Hillary wins the popular vote – not

Update: See also Counting Absentee Votes

Okay, let’s address this “Hillary might win the popular vote, isn’t that Electoral College situation just awful” thing head on.

No, it’s not awful.  It’s great, and it protects the importance of your vote.  It’s also uniquely American and demonstrates yet again the once-in-creation brilliance of the Founding Fathers.

First of all, she’s probably not going to win the actual number of votes cast.  She may win the number of votes counted, but not the votes cast.

States don’t count their absentee ballots unless the number of outstanding absentee ballots is larger than the state margin of difference.  If there is a margin of 1,000 votes counted and there are 1,300 absentee ballots outstanding, then the state tabulates those.  If the number of outstanding absentee ballots wouldn’t influence the election results, then the absentee ballots aren’t counted.

Who votes by absentee ballot?  Students overseas, the military, businesspeople on trips, etc.  The historical breakout for absentee ballots is about 67-33% Republican.  In 2000, when Al Gore “won” the popular vote nationally by 500,000 votes and the liberal media screamed bloody murder, there were 2 million absentee ballots in California alone.  A 67-33 breakout of those yields a 1.33- to 0.667-million Republican vote advantage, so Bush would have gotten a 667,000-vote margin from California’s uncounted absentee ballots alone!  So much for Gore’s 500,000 popular vote “victory.”  (That was the headline on the N.Y. Times, and it was the lead story on NBC Nightly News, right?  No?  You’re kidding.)

Getting back to the “win the popular vote/lose the Electoral College” scenario: Thank G-d we have that, or else California and N.Y. would determine every election.  Every time.

I’ll draw a boxing analogy for you.  In boxing, the scoring for a completed fight (one where there’s no knockout, but instead goes the full distance) is done either on a Rounds basis or a Points basis (agreed upon in advance).  Let’s say it’s a 10-round fight, scored on the Rounds basis.  The judges decide which boxer wins each round, and the fight is scored 7-3 or 6-4 or 8-2.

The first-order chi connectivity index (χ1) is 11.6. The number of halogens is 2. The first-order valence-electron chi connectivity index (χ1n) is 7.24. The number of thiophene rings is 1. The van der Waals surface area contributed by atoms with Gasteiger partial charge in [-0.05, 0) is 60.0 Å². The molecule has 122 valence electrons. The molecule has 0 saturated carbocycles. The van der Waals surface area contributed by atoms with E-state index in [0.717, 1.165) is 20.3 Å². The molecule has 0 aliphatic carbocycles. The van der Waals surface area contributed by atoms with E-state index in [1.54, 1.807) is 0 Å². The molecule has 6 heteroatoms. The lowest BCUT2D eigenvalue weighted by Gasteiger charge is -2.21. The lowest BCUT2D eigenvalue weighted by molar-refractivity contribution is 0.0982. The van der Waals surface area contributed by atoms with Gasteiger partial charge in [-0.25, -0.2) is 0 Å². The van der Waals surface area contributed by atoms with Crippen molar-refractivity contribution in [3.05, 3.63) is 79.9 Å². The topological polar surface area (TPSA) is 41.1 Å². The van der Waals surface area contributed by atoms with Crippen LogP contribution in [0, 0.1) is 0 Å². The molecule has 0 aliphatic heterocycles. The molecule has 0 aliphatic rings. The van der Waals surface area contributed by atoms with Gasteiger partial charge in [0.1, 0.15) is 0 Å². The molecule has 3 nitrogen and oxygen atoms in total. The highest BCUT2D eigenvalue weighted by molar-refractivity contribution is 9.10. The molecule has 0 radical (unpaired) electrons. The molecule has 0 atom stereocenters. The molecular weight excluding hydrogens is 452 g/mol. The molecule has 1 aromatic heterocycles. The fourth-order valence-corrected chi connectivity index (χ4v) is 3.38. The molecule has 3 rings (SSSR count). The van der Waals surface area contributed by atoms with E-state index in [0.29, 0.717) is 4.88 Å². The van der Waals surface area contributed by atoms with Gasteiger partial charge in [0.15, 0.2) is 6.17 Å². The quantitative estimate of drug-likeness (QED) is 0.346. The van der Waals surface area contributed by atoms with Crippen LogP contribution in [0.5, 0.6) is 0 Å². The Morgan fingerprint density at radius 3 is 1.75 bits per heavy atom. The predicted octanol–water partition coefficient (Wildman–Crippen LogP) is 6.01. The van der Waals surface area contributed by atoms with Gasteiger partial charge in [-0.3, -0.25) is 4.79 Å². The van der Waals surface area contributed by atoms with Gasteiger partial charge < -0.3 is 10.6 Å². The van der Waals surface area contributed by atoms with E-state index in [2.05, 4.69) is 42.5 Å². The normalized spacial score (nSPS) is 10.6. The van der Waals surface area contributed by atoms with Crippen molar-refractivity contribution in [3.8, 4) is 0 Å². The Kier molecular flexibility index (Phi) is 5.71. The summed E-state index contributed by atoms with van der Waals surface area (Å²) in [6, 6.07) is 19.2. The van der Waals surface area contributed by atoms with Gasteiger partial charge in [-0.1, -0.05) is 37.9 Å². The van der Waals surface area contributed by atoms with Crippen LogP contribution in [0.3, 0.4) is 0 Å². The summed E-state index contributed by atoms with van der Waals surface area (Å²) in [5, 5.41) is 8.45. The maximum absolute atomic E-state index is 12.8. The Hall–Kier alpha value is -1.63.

The other way a fight can be scored is on the Points basis.  Under this system, a fighter is given 10 points for winning the round, and the loser gets 1-9 points, depending on how close or badly he loses it.

Let’s say Jones has two really big rounds where he knocks Jackson down a few times and really has him in trouble, winning those two rounds by scores of 10-6.  But Jones wins only two other rounds, and those by very close 10-9 margins.

Jackson wins the 6 other rounds, all by 10-9 margins.  No question that Jackson won those six rounds, but they weren’t overly dramatic.  Just solid wins.

So Jackson wins by rounds, 6-4.

Jones wins by points, 94-90.

California and N.Y. are the 10-6 rounds.  Those two states will unduly and disproportionately affect the election every time.  The other big-population states are all 10-9 rounds.  That means that the vast majority of 48 states and their populations will be subject to the whim and desire of just two states.  If those two states have similar demographics and voting preferences at any particular point in time (which they do now), then those two states call the shots for the entire country.

But the Electoral College brilliantly smooths out the variances in the voting proclivities among states and regions.  Farmers in the middle of the country and importers and exporters on the shore get roughly equal say, as do Madison Ave. execs and factory workers in Tennessee.

Shortcomings?  Sure.  The E.C. can make an R vote meaningless in a very few heavily D states or vice versa.  But without the Electoral College, the country’s entire population is subject to the disproportionate voting preferences of the few most populous states.

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